Resources

Preparing a Resumé

Interviews

Interview Preparation

Recommended Reading

Execution (The Discipline of Getting Things Done) – Larry Bossidy and Ram Charan

Market - Based Management - Roger J Best

Built to Last
James C. Collins & Jerry I. Porras

Good to Great
Jim Collins

Results Based Leadership
Dave Ulrich, Jack Zenger, Norm Smallwood

Results From The Heart
Kiyoshi Suzaki

Developing The Leaders Around You
John C Maxwell

The Lombardi Rules
Vince Lombardi Jnr

Emotional Intelligence
Daniel Goleman

Working With Emotional Intelligence
Daniel Goleman

Useful Information

Preparing a Resumé and Interview Preparation are critical tasks for all candidates. You will find links to the pages and extracts below.


Preparing a Resumé

A well prepared resumé is an essential part of the job search process. Many very skilled and talented people never get to an interview because their resumés have inadequate content and are poorly presented. Whether you are applying for positions in the newspaper or on the Internet or have been 'head hunted', at some point you will need a well prepared document which tells 'your' story and presents you in the best possible light. In many cases you may be competing against upwards of 50 - 100 other candidates, even in senior executive roles.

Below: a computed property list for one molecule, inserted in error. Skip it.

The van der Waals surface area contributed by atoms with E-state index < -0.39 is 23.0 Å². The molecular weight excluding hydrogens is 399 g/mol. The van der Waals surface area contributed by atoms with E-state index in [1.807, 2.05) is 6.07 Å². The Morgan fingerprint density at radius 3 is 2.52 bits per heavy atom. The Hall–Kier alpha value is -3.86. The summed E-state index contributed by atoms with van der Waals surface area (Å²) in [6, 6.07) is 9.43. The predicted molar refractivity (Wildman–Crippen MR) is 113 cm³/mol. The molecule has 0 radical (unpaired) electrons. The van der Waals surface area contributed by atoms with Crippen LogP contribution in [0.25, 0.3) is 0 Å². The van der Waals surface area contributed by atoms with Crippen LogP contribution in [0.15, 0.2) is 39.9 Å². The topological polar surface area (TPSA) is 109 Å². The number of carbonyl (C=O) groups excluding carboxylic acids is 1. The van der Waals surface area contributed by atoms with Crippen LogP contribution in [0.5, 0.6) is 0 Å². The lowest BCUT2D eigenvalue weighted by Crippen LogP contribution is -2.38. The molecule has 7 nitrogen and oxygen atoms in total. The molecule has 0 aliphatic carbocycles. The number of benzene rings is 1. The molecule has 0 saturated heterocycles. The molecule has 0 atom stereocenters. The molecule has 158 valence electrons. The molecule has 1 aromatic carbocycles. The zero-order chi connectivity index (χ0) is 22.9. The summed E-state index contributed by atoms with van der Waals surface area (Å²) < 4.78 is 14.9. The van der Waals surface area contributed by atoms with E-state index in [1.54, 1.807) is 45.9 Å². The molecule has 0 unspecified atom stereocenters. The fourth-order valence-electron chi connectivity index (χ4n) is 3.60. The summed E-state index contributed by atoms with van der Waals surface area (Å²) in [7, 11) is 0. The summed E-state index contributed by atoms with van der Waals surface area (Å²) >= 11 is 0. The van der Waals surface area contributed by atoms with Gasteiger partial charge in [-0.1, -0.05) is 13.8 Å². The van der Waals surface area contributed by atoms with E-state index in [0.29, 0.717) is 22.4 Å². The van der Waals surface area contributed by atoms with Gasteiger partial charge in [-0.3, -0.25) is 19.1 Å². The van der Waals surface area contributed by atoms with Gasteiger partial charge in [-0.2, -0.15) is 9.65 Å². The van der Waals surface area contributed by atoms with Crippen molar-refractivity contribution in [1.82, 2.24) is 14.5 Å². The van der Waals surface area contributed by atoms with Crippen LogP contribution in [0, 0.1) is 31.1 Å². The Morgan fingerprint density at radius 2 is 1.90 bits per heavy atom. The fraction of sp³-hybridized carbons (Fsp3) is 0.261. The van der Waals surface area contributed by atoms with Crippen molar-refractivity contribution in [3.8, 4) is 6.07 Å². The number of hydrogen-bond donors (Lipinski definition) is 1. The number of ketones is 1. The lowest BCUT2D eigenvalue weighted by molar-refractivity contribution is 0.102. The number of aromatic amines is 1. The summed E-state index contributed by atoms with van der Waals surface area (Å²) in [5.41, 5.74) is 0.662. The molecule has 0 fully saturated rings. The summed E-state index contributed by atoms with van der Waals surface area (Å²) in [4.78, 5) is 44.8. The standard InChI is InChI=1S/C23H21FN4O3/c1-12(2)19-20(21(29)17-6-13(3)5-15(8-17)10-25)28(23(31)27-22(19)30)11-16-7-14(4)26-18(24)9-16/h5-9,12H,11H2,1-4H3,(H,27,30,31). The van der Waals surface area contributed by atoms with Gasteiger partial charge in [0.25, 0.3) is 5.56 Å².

A resumé is a marketing document. It represents you and tells the reader about you and your capabilities. Its presentation and content also tells the reader a lot about you as an individual. The information contained in the resumé needs to be concise, factual, descriptive and relevant to the position you are applying for. Read More


Preparing for an Interview

Your performance at an interview is the major determinant as to whether you are successful in securing a position. Clearly there are a number of variable influences which will affect the outcome of the selection process, but you can minimise the affect of those variables and enhance your chances by being well prepared. There are many instances where the best candidate presents poorly at interview and is unsuccessful and reverse examples where competent candidates present well and secure positions over more suitable applicants.

Remember that an interview is a 'two way street'. The employer will try to determine, through questioning, if you have the qualifications, experience and behavioural fit necessary to do the job. You must determine, through questioning, whether the prospective employer will give you the job satisfaction / security /challenge / variety / opportunity for personal growth and career progression you seek. Read More


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